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Dom Wadhwa v. Department of Veterans Affairs


March 11, 2011


The opinion of the court was delivered by: Honorable Joseph E. Irenas


IRENAS, Senior District Judge:

This is a FOIA / Privacy Act case. After reviewing the Defendant's, the Department of Veterans Affairs' ("the VA"), Vaughn index and reviewing in camera unredacted copies of the documents at issue, the Court ordered the VA to produce to Plaintiff certain documents in unredacted form. The VA presently asks this Court to reconsider its ruling, primarily with respect to one particular document that the VA asserts is protected from disclosure by FOIA Exemption 6. For the reasons set forth herein, the VA's Motion will be granted.


Plaintiff, Dr. Wadhwa, is a medical doctor employed by Defendant, the VA. The document at issue in this instant motion is a medical chart belonging to one of Dr. Wadhwa's patients, whom he treated at the VA Medical Center. The VA has already produced the document with relatively limited redactions; it only objects to producing an unredacted version to Dr. Wadhwa.

This Court previously held that the patient's privacy was not invaded by disclosure to Dr. Wadhwa because Dr. Wadhwa himself created the document as the patient's treating physician.*fn1 Accordingly, the Court ordered the VA to produce the medical chart in unredacted form, and granted summary judgment to Plaintiff in that regard.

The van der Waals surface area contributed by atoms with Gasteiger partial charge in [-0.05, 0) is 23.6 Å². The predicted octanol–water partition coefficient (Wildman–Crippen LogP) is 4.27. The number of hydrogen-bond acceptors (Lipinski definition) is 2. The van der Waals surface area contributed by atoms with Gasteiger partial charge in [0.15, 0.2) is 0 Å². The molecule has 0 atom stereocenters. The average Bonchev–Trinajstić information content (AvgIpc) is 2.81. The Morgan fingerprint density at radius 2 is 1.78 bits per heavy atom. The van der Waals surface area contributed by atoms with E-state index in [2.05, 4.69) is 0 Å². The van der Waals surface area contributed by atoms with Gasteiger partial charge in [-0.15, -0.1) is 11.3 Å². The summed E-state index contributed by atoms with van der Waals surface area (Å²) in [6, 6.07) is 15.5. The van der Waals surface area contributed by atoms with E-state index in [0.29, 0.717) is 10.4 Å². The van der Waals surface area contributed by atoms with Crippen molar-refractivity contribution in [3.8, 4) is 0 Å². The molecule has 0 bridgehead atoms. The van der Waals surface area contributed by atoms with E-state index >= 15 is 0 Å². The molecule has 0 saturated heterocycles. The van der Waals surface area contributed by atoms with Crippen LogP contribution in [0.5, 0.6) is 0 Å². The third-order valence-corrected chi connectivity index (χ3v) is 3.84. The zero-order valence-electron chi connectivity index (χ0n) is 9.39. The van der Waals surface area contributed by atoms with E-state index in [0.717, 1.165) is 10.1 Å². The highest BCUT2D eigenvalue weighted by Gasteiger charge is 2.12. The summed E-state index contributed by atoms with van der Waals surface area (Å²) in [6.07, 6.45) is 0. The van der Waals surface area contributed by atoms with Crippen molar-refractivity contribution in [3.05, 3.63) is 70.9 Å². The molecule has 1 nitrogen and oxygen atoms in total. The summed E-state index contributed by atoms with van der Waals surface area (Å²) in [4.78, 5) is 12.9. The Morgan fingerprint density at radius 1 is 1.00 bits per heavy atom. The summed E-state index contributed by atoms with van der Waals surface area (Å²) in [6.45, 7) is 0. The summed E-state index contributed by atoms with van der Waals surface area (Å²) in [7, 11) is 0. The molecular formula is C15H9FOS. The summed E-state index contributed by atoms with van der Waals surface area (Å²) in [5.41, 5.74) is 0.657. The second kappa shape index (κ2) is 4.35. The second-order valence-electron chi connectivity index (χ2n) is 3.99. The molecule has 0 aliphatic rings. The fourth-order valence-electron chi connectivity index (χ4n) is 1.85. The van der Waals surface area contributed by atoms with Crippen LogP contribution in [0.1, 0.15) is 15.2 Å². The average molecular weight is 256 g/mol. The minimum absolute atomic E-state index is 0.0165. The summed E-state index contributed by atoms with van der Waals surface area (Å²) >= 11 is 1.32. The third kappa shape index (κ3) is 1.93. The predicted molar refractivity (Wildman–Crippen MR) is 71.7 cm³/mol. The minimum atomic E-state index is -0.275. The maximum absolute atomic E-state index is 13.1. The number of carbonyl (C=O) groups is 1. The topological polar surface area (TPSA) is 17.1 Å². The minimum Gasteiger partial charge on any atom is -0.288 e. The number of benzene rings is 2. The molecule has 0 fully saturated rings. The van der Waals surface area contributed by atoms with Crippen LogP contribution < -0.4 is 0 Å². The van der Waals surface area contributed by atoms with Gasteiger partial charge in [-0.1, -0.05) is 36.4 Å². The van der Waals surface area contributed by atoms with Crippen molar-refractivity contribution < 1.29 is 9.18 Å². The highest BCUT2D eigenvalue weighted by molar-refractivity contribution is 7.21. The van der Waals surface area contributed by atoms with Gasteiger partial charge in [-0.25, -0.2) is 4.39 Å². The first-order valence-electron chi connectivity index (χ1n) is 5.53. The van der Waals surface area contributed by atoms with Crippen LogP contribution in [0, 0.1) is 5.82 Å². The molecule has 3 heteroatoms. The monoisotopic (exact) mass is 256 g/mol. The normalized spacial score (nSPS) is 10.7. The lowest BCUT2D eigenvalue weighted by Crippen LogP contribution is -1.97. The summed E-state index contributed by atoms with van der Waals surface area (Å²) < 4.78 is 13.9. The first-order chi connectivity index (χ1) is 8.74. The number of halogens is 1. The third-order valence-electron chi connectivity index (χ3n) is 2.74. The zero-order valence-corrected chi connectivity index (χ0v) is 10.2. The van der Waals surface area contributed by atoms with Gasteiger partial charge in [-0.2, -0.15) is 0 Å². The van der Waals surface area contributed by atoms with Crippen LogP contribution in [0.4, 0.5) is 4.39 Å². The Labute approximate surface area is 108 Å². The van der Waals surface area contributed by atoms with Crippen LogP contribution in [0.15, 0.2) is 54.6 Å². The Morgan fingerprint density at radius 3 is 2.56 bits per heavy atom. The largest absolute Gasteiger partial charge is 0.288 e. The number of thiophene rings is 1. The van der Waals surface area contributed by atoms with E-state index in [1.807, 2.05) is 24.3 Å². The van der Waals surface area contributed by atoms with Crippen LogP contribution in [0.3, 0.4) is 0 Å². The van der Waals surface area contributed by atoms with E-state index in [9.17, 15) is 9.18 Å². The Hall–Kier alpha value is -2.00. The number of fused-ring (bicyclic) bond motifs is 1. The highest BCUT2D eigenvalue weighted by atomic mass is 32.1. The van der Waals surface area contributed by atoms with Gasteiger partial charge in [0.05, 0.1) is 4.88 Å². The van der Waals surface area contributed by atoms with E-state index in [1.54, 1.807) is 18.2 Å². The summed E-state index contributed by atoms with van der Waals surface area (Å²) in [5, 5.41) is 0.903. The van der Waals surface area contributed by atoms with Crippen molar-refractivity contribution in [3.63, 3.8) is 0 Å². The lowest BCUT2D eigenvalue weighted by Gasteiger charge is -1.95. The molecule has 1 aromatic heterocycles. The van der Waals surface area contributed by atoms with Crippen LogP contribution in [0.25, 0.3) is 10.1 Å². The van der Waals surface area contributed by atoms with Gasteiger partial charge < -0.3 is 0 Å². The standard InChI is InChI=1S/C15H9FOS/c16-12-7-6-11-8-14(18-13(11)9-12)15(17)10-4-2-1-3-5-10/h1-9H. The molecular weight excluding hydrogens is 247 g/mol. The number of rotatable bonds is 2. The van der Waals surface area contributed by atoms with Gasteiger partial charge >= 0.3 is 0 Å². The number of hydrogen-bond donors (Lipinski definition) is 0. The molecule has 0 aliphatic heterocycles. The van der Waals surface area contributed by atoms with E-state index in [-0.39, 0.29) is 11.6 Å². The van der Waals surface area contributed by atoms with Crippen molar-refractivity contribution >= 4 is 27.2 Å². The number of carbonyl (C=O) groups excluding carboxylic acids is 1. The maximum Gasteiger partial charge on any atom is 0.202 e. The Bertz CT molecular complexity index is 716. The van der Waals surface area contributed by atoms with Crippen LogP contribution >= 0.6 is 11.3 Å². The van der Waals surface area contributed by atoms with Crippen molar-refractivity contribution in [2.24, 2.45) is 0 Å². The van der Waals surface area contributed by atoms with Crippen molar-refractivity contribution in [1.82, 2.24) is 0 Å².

The Court also ordered the VA to produce unredacted copies of other documents, which the VA claims it only possesses in redacted form.

The VA presently moves to alter the judgment entered in favor of Dr. Wadhwa.


Federal Rule of Civil Procedure 59(e) "permits a court to alter or amend a judgment, but it may not be used to relitigate old matters, or to raise arguments or present evidence that could have been raised prior to the entry of judgment." Exxon Shipping Co. v. Baker, 554 U.S. 471, 582 n.5 (2008). "A proper Rule 59(e) motion therefore must rely on one of three grounds: (1) an intervening change in controlling law; (2) the availability of new evidence; or (3) the need to correct clear error of law or prevent manifest injustice." Lazaridis v. Wehmer, 591 F.3d 666, 669 (3d Cir. 2010) (quoting North River Ins. Co v. CIGNA Reinsurance Co., 52 F.3d 1194, 1218 (3d Cir. 1995)).


The Court first considers the VA's argument with respect to redactions of the medical chart pursuant to Exemption 6 and then considers the VA's argument that it cannot produce unredacted copies of documents which only exist in redacted form.


The government may withhold "personnel and medical files and similar files the disclosure of which would constitute a clearly unwarranted invasion of personal privacy." 5 U.S.C. § 552(b)(6). The parties do not dispute that the patient's medical chart at issue is a "medical file" under the Act. Thus, the only question to be decided is whether disclosure of the medical file is a "clearly unwarranted invasion of [the patient's] personal privacy." Id. In making that determination, the Court "must balance the public interest in disclosure against the interest Congress intended the exemption to protect." U.S. Dept. of Defense v. Federal Labor Relations Authority, 510 U.S. 487, 495 (1994) (internal citation and quotation omitted).